"Well, when it went into the charts at Number Seven here on its second release, - recalls Ed, - they sent us a bottle of champagne. - We didn't even open it, because we were too busy worrying about a rehearsal! That's typical Radiohead - a rehearsal which meant nothing in the overall scheme of things. The things that bother us most are never the really big, fundamental. But the success here must have proven something to UK journalists who ignored you, I persist. Colin looks at me quizzically. "But we don't play for journalists!" - he smiles.
I wonder, though, if it's possible to avoid worrying that succeeding in the US carries with it the worry that If They Like Us, We Must Be Crap.
"Aaaan, - writhes Colin half-jokingly. - The Fixx, you mean! The curse of The Fixx!"
"Although in our experiences, we've met so many Americans in the business who are real music fans, people here do expect you to think Americans are thick as shit", - admits Ed. Someone tells me later that the band had been invited out for a beer by members of 'Blur' just before Radiohead's first UK tour. They never made the date, but found out later that Albarn and Co had been hoping to warn them of the inherent hideousness of the Yank experience, the inherent stupidity of the populace.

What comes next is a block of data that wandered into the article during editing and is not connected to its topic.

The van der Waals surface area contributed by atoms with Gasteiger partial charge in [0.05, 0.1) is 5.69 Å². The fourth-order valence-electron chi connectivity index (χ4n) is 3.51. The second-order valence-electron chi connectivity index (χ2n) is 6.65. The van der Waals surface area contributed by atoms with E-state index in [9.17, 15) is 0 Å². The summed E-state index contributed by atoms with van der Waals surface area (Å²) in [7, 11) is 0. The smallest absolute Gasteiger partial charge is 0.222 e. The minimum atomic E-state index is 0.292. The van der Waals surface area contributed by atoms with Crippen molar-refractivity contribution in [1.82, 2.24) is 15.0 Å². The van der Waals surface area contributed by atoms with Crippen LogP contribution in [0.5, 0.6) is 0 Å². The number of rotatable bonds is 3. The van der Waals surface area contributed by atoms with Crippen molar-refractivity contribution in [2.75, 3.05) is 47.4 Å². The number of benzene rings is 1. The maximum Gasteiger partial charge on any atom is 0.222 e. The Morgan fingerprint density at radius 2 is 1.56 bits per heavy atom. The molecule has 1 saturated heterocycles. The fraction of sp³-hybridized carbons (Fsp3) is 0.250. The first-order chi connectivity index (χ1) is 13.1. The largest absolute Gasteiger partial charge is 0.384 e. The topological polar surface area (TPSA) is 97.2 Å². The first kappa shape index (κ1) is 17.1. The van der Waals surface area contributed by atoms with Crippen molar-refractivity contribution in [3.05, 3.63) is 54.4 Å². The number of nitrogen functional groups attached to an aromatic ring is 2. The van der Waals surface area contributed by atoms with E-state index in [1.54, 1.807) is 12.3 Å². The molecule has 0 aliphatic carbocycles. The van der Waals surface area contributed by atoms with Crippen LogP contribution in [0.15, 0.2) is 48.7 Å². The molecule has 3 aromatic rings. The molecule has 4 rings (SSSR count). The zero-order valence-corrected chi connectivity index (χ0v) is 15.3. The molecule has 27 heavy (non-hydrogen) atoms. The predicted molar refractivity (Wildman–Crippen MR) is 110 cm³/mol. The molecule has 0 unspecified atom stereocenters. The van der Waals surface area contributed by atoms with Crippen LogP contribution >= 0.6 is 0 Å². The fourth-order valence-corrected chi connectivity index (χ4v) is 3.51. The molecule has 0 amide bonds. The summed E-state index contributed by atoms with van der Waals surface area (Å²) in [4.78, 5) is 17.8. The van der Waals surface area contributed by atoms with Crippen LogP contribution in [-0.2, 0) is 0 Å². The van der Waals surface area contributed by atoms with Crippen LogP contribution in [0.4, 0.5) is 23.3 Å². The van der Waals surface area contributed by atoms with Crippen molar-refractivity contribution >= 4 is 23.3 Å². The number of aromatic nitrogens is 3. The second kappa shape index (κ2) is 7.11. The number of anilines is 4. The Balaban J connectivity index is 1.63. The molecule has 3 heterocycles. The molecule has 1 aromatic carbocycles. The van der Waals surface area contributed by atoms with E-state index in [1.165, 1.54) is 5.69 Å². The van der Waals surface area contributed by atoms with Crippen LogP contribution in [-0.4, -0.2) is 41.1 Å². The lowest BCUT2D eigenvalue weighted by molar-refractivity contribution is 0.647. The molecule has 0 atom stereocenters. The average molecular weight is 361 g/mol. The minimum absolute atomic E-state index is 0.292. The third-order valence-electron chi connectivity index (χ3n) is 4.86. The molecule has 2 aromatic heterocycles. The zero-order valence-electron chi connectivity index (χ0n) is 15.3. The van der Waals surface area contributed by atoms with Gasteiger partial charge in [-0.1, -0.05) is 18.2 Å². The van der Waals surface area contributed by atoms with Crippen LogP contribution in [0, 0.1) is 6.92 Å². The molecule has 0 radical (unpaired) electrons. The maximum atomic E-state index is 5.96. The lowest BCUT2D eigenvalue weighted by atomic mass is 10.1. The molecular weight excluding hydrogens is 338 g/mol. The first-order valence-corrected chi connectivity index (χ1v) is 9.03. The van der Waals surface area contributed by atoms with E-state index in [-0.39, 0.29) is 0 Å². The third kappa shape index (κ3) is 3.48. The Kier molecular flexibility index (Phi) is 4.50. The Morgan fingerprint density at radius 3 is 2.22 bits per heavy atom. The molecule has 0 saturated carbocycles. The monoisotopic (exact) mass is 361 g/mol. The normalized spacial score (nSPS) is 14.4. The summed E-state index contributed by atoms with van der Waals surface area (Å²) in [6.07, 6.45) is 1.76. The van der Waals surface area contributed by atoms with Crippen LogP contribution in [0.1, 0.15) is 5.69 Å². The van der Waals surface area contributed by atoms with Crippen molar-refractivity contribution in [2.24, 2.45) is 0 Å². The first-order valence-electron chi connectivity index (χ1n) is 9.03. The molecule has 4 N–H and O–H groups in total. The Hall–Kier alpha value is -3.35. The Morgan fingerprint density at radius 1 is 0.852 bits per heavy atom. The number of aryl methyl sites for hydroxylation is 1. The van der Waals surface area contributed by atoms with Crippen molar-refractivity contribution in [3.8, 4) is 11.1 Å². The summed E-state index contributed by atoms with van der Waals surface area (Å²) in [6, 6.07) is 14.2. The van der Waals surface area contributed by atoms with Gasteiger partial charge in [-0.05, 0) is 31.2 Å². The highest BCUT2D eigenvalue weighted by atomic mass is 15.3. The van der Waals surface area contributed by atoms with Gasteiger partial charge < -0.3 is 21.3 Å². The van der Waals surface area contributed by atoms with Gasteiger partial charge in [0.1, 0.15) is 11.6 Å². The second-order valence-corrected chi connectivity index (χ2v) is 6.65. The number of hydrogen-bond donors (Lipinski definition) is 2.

"I've never met so many people who wanted to be well-meaning", - adds Jonny of the Americans they've met, going on to note that if anything was offputting it was "their instant desire to confess. You can sit in a meeting with someone who will say, 'Well, it's still going quite badly since the divorce and the abortion last month. And then she'll look at you to convey something similar when you haven't even learned her name yet. The cathartic thing,- he adds knowingly. - Whereas, being English, the difficulty of getting good tea in the US is subject enough for conversation". I point out that maybe they'd be more popular with the press here if Radiohead ("we're famous for being anecdote-free, I'm afraid, - Jonny says apologetically, - although I really could write books about the Great Launderettes Of Europe") could be picked up, shaken by their heels and made to reveal their criminal records for the benefit of people like me. "Which is why Sebadoh are cool and we aren't, - sighs Colin as he gets up for another photo opportunity. He pauses to listen to the sounds of 'Heart Shaped Box' raging from the ghettoblaster in the corner, and turns to me.